On average, stocks bought by investors went on to underperform the stocks they sold. Some people erroneously assume that a great business translates into a very good investment. For example, we all know Apple is a great company. But the relevant question to ponder is whether the company is better than the market thinks it is? Investors who actively trade should think about who is on the other side of the transaction. Terrance Odean is a Professor of Finance at the Haas School of Business at the University of California, Berkeley.
Don’t Over-Rely on Historical Data to Forecast Future Returns
An Interview with William Sharpe
From the Print Edition | October, 2014
Ratios measuring risks and actively managed returns can provide a helpful first look at past performance, but give imperfect estimates of future returns. Emphasizing indexing and asset allocation remains the preferred way to invest. We know that in any given period, after cost, the average actively managed dollar is going to underperform a low-cost index fund. William Sharpe is a Professor of Finance, Emeritus, at Stanford University, and the recipient of the 1990 Nobel Prize in Economic Sciences.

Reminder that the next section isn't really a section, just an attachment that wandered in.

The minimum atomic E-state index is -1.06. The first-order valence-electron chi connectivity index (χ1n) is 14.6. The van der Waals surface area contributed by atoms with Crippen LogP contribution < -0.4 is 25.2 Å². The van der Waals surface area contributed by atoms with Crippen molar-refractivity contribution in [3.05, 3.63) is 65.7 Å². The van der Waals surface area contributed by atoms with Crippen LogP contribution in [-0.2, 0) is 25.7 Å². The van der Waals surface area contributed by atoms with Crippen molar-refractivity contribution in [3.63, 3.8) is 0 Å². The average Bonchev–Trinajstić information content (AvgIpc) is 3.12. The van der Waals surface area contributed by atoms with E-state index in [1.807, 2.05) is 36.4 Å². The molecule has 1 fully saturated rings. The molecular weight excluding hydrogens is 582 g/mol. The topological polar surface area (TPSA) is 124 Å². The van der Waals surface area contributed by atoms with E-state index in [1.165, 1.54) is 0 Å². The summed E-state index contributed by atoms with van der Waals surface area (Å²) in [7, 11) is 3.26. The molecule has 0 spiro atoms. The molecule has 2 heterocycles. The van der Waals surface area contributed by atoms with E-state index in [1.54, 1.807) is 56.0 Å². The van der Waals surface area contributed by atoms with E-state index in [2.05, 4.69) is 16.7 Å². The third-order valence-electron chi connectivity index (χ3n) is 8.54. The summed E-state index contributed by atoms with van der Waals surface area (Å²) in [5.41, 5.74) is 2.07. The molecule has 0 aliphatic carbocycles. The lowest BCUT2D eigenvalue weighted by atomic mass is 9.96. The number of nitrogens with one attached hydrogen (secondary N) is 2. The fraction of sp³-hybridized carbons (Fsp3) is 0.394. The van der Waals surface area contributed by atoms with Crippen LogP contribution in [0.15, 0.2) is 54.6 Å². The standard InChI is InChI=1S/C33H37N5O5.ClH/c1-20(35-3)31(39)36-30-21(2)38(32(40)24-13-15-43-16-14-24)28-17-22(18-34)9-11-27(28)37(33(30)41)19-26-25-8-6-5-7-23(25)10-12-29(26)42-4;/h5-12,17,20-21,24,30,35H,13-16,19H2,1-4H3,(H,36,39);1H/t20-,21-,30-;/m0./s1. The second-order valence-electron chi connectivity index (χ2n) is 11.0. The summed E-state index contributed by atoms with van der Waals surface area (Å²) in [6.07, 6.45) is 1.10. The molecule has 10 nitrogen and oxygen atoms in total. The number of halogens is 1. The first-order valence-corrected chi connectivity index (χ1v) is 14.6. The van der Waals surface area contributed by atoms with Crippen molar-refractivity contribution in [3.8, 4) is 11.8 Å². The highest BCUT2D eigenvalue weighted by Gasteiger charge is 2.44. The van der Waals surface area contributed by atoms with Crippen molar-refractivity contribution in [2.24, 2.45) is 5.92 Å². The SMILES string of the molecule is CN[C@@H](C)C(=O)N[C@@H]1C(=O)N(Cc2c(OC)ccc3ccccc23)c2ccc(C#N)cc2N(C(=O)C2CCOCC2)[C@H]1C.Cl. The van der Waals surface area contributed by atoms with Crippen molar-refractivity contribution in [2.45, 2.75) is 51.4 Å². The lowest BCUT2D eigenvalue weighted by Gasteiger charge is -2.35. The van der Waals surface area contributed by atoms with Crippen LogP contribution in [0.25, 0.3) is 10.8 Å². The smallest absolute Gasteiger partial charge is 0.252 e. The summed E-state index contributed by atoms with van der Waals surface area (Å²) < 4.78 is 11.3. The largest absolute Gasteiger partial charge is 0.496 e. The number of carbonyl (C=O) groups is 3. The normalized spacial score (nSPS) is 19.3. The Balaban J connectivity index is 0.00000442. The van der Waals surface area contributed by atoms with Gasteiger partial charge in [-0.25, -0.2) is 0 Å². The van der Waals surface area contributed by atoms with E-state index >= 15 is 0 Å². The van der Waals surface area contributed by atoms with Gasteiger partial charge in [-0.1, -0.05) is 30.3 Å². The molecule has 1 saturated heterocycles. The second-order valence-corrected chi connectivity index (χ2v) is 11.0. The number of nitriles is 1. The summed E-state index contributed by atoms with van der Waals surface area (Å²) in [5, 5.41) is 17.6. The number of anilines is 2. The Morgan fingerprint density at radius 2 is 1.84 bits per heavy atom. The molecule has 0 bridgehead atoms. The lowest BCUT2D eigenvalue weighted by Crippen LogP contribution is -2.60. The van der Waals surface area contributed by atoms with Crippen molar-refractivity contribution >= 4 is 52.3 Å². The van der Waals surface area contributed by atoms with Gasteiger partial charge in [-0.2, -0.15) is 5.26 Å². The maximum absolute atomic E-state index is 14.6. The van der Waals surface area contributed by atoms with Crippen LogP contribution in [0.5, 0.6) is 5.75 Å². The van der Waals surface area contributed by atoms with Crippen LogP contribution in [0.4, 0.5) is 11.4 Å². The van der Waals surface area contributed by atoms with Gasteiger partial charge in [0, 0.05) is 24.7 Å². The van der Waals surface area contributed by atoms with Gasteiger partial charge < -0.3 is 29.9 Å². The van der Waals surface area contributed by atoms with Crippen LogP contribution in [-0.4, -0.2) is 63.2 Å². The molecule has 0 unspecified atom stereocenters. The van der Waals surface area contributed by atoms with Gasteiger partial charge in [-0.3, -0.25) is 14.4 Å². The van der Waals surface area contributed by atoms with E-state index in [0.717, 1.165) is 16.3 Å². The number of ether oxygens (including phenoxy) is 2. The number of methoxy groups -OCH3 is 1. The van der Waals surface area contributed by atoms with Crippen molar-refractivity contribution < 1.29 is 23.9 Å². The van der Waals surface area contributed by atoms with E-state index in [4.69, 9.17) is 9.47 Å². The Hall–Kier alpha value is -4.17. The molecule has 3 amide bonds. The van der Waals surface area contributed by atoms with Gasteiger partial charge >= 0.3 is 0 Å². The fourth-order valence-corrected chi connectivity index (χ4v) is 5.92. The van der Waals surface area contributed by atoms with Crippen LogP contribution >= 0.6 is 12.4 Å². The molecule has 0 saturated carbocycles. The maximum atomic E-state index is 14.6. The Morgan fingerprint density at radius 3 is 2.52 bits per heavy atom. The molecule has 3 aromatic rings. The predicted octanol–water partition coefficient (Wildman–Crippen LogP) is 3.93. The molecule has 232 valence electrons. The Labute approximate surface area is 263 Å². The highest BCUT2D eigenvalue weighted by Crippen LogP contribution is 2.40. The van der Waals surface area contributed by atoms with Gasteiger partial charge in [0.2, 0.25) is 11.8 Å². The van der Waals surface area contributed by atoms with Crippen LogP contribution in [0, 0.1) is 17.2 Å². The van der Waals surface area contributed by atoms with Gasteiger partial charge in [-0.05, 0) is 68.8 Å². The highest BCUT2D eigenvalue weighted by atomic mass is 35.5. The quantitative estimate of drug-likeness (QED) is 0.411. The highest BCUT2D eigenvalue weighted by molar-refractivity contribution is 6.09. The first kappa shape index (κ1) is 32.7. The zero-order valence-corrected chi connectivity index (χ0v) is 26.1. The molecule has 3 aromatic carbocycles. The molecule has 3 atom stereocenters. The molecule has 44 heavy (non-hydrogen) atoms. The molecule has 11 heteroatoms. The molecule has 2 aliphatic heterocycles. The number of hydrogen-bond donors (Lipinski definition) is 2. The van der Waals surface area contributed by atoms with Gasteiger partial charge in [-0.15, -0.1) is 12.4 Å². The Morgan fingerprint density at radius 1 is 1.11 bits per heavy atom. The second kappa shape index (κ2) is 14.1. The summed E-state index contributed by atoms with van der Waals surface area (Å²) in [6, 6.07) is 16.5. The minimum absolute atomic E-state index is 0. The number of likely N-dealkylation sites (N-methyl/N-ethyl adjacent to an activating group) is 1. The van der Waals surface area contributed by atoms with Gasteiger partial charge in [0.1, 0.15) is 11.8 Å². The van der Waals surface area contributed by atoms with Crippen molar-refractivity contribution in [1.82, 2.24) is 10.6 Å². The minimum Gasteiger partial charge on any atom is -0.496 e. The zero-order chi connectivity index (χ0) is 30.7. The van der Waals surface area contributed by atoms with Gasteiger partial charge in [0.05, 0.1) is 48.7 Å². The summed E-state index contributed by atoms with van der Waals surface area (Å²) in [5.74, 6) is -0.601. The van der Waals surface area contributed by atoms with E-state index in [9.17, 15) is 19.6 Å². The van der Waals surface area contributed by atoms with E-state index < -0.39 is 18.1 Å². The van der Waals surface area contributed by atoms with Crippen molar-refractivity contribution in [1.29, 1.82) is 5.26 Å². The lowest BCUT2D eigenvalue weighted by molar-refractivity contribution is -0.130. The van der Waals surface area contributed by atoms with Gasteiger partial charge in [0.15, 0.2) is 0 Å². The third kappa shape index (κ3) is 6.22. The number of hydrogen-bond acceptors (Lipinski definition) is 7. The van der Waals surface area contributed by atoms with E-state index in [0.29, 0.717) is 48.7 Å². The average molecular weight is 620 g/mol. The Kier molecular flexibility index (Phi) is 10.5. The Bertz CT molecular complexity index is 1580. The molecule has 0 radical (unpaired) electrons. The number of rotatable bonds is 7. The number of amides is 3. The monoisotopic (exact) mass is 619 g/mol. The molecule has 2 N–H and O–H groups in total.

What Goes Up Must at Least Slow Down
New York Times
By Jeff Sommer | November 2, 2014
After a five-year surge for stocks, a forecaster says now is the time to temper expectations. In a nutshell, expect lower stock returns than you may have received in recent years. Be steady, be diversified — and be prepared for problems, even if they are caused by good news.
Private Equity, High Fees and High Risk
Cardiff Park Advisors
By John Gorlow | October 26, 2014
While private equity can generate impressive returns, once these returns are adjusted for high risk and excessive fees, there is virtually no chance for the manager to add return over what the market would have delivered anyway. Not to mention that if some manager were lucky enough to generate some additional spoils, these would tend to go to the manager and not to the investor. All that shines is not gold. Investors beware.
How Much Do You Need to Save for Retirement?
Dimensional Fund Advisors | October 23, 2014
In this video, Massi De Santis, PhD, explains that the answer should be customized for each individual, based on how their income grows prior to retirement.